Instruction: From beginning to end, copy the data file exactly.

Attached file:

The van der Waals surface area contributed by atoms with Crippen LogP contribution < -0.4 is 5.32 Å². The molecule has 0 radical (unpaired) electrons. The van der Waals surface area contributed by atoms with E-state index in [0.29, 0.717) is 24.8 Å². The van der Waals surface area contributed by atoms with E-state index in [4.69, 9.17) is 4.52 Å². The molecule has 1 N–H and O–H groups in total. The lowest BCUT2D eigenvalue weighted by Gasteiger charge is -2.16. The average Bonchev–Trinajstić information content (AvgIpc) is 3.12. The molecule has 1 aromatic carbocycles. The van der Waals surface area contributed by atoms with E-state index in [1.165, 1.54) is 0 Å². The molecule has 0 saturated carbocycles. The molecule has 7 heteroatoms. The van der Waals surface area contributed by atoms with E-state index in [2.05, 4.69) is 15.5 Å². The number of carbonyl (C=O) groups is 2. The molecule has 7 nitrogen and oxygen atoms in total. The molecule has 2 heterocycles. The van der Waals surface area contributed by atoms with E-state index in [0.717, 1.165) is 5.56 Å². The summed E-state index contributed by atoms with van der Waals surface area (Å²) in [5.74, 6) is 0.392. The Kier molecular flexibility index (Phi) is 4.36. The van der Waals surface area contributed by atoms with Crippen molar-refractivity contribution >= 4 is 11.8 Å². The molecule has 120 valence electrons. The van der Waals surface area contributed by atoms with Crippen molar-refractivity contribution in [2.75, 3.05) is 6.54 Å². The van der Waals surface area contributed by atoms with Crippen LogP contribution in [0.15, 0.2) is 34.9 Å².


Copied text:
The van der Waals surface area contributed by atoms with Crippen LogP contribution < -0.4 is 5.32 Å². The molecule has 0 radical (unpaired) electrons. The van der Waals surface area contributed by atoms with E-state index in [0.29, 0.717) is 24.8 Å². The van der Waals surface area contributed by atoms with E-state index in [4.69, 9.17) is 4.52 Å². The molecule has 1 N–H and O–H groups in total. The lowest BCUT2D eigenvalue weighted by Gasteiger charge is -2.16. The average Bonchev–Trinajstić information content (AvgIpc) is 3.12. The molecule has 1 aromatic carbocycles. The van der Waals surface area contributed by atoms with E-state index in [1.165, 1.54) is 0 Å². The molecule has 0 saturated carbocycles. The molecule has 7 heteroatoms. The van der Waals surface area contributed by atoms with E-state index in [2.05, 4.69) is 15.5 Å². The number of carbonyl (C=O) groups is 2. The molecule has 7 nitrogen and oxygen atoms in total. The molecule has 2 heterocycles. The van der Waals surface area contributed by atoms with E-state index in [0.717, 1.165) is 5.56 Å². The summed E-state index contributed by atoms with van der Waals surface area (Å²) in [5.74, 6) is 0.392. The Kier molecular flexibility index (Phi) is 4.36. The van der Waals surface area contributed by atoms with Crippen molar-refractivity contribution >= 4 is 11.8 Å². The molecule has 120 valence electrons. The van der Waals surface area contributed by atoms with Crippen molar-refractivity contribution in [2.75, 3.05) is 6.54 Å². The van der Waals surface area contributed by atoms with Crippen LogP contribution in [0.15, 0.2) is 34.9 Å².